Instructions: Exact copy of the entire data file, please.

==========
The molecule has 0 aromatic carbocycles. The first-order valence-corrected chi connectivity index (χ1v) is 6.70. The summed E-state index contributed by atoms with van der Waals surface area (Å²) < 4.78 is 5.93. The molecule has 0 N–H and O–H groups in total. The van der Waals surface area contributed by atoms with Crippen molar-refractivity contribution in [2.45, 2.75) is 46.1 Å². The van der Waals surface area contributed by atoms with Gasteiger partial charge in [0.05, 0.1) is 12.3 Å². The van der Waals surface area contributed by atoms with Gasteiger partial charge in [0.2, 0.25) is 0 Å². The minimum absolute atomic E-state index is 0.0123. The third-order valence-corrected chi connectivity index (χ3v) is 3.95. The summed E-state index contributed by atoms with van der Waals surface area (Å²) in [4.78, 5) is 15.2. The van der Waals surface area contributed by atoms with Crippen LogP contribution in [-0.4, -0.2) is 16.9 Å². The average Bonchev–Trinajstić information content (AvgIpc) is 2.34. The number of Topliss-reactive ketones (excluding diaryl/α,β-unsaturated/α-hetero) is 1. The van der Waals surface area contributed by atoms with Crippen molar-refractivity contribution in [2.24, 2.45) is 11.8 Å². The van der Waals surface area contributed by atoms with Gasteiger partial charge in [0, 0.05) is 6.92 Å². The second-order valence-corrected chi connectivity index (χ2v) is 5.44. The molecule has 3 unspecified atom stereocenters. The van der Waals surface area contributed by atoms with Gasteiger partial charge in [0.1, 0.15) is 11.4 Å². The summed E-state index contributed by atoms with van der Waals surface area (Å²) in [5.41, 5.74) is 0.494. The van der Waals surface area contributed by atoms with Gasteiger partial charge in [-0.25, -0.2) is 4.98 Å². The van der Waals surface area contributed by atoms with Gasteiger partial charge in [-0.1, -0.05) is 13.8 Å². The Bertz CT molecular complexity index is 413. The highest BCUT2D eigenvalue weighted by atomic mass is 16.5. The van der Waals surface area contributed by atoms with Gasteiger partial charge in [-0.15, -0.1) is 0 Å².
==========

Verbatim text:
The molecule has 0 aromatic carbocycles. The first-order valence-corrected chi connectivity index (χ1v) is 6.70. The summed E-state index contributed by atoms with van der Waals surface area (Å²) < 4.78 is 5.93. The molecule has 0 N–H and O–H groups in total. The van der Waals surface area contributed by atoms with Crippen molar-refractivity contribution in [2.45, 2.75) is 46.1 Å². The van der Waals surface area contributed by atoms with Gasteiger partial charge in [0.05, 0.1) is 12.3 Å². The van der Waals surface area contributed by atoms with Gasteiger partial charge in [0.2, 0.25) is 0 Å². The minimum absolute atomic E-state index is 0.0123. The third-order valence-corrected chi connectivity index (χ3v) is 3.95. The summed E-state index contributed by atoms with van der Waals surface area (Å²) in [4.78, 5) is 15.2. The van der Waals surface area contributed by atoms with Crippen LogP contribution in [-0.4, -0.2) is 16.9 Å². The average Bonchev–Trinajstić information content (AvgIpc) is 2.34. The number of Topliss-reactive ketones (excluding diaryl/α,β-unsaturated/α-hetero) is 1. The van der Waals surface area contributed by atoms with Crippen molar-refractivity contribution in [2.24, 2.45) is 11.8 Å². The van der Waals surface area contributed by atoms with Gasteiger partial charge in [0, 0.05) is 6.92 Å². The second-order valence-corrected chi connectivity index (χ2v) is 5.44. The molecule has 3 unspecified atom stereocenters. The van der Waals surface area contributed by atoms with Gasteiger partial charge in [0.1, 0.15) is 11.4 Å². The summed E-state index contributed by atoms with van der Waals surface area (Å²) in [5.41, 5.74) is 0.494. The van der Waals surface area contributed by atoms with Gasteiger partial charge in [-0.25, -0.2) is 4.98 Å². The van der Waals surface area contributed by atoms with Gasteiger partial charge in [-0.1, -0.05) is 13.8 Å². The Bertz CT molecular complexity index is 413. The highest BCUT2D eigenvalue weighted by atomic mass is 16.5. The van der Waals surface area contributed by atoms with Gasteiger partial charge in [-0.15, -0.1) is 0 Å².